Medications that are related to the symptoms include beta-blockers, antihistamines, antidepressants and antipsychotic drugs which can make the symptoms worse.

Work-Up for Restless Leg Syndrome

After checking these risk factors, testing can be performed. Because of the conditions that are related to restless leg syndrome or RLS, the most commonly performed tests include:

  • Blood urea nitrogen
  • Creatinine
  • Fasting blood glucose
  • Magnesium
  • Vitamin B-12 levels
  • Thyroid stimulating hormone
  • Folate
  • Iron
  • Ferritin levels
  • Venous Doppler ultrasound
  • Electromyography

Treatment of Restless Leg Syndrome

If venous insufficiency and venous reflux associated with varicose veins is present, varicose vein treatment is often curative. However, most cases of restless leg syndrome are not associated with venous disease.

In those cases, after a complete history and physical exam, the appropriate testing can be done. After a correct diagnosis is made, treatment can begin. Oodles of different medications have been used for treatment.

Medications used to treat nonvenous causes of restless leg syndrome include medications to increase dopamine in the brain like levadopa, Requip, Mirapex and Neupro. Sometimes sedatives help like benzodiazepines. Sleep medications like clonazeplon, eszopiclone, temoazepam, and zolpidem can help to relax the muscles.  Calcium channel blockers like gabapentin and pregabalin are useful in some cases. Anticonvulsants like Tegretol and Lyrica, and Neurontin have been prescribed and have provided relief.

A vibrating pad device called Relaxis was FDA approved in 2014 to provide relief by counter stimulating the legs while the patient sleeps.


Once the correct diagnosis and cause of your restless legs have been made, the appropriate treatment can begin.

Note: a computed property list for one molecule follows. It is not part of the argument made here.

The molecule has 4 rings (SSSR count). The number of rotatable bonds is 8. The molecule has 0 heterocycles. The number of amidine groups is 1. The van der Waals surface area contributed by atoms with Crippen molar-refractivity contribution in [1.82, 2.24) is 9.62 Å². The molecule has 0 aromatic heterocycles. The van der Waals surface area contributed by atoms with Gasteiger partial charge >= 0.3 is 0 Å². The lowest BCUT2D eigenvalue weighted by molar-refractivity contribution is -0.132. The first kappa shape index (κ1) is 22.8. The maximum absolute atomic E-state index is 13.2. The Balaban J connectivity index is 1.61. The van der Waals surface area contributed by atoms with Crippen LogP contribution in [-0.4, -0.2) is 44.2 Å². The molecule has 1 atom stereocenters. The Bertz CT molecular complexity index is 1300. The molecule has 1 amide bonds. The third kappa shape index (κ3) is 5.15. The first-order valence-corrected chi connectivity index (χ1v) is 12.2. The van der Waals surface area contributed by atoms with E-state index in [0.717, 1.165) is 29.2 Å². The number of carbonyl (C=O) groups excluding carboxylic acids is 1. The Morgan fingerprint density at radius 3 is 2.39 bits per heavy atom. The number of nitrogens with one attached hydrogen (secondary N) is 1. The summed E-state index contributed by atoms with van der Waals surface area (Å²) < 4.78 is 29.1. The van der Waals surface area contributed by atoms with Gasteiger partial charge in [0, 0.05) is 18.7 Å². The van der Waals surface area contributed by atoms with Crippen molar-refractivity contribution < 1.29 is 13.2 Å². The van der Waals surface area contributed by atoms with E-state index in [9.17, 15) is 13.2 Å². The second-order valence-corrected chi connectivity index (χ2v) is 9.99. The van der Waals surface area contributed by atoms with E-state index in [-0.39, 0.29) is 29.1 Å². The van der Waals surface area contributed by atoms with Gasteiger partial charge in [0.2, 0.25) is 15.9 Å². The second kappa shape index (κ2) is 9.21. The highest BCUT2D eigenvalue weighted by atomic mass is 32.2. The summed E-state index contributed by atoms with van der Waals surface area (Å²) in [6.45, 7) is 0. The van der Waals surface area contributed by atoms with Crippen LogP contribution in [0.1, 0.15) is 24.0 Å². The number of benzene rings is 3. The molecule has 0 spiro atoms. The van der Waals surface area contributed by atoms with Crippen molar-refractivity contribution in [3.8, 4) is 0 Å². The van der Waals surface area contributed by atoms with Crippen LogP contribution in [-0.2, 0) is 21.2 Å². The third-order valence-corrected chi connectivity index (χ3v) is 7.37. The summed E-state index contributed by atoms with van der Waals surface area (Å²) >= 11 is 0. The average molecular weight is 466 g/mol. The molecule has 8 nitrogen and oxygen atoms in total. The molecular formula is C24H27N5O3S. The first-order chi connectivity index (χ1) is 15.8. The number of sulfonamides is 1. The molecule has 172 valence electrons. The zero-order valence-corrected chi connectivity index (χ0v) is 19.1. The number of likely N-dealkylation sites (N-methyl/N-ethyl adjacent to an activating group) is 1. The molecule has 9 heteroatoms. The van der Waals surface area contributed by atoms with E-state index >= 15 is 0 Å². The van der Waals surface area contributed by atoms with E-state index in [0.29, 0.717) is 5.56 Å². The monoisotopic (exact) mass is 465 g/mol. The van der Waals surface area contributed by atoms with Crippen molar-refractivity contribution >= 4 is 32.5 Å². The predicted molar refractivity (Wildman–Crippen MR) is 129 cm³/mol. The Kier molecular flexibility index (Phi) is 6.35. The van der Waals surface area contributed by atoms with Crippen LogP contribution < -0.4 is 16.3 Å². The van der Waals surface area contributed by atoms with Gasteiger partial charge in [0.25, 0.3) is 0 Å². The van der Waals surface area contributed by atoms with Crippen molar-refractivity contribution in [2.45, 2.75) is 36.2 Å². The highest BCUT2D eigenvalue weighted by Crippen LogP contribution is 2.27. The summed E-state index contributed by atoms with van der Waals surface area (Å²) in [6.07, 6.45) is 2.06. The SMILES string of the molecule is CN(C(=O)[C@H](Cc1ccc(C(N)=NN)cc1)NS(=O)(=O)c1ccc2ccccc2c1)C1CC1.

Kind of.

The only hitch is that there is a such a long list of causes for restless leg syndrome.  Often the diagnosis is made by exclusion.

In many circumstances, the work up and testing is all normal!

There is good news about restless leg syndrome associated with varicose veins. There is a good chance that when the venous disease is eliminated, the restless legs usually will resolve.

Mission accomplished as a president might say.

The theory is that once the congestion from the blood in the refluxing veins has been relieved, your circulation improves. The underlying cause is eliminated.

A healthy lifestyle can often provide significant relief for those who do not suffer from venous disease. This includes exercise and avoidance of caffeine, alcohol and tobacco.

Relaxation techniques including yoga and meditation have been found to be helpful. This is especially true for patients who do not want to take medication.

Call us at 724-969-0600 if you have varicose veins and suffer from restless legs. We can discuss treatment options and design a customized plan to help provide you relief from your varicose veins and your restless legs.

About The Author

Dr. John Happel

Dr. John Happel has been in practice as a surgeon since 1986 in the Pittsburgh region. He specializes in vascular surgery and has subspecialized in the treatment of varicose and spider veins since 1999. Dr. Happel is board certified in vascular surgery and recertified in vascular surgery in 2012. He was chosen in 1985 to fulfill the position for the vascular surgical fellowship at the world renowned Mayo Clinic.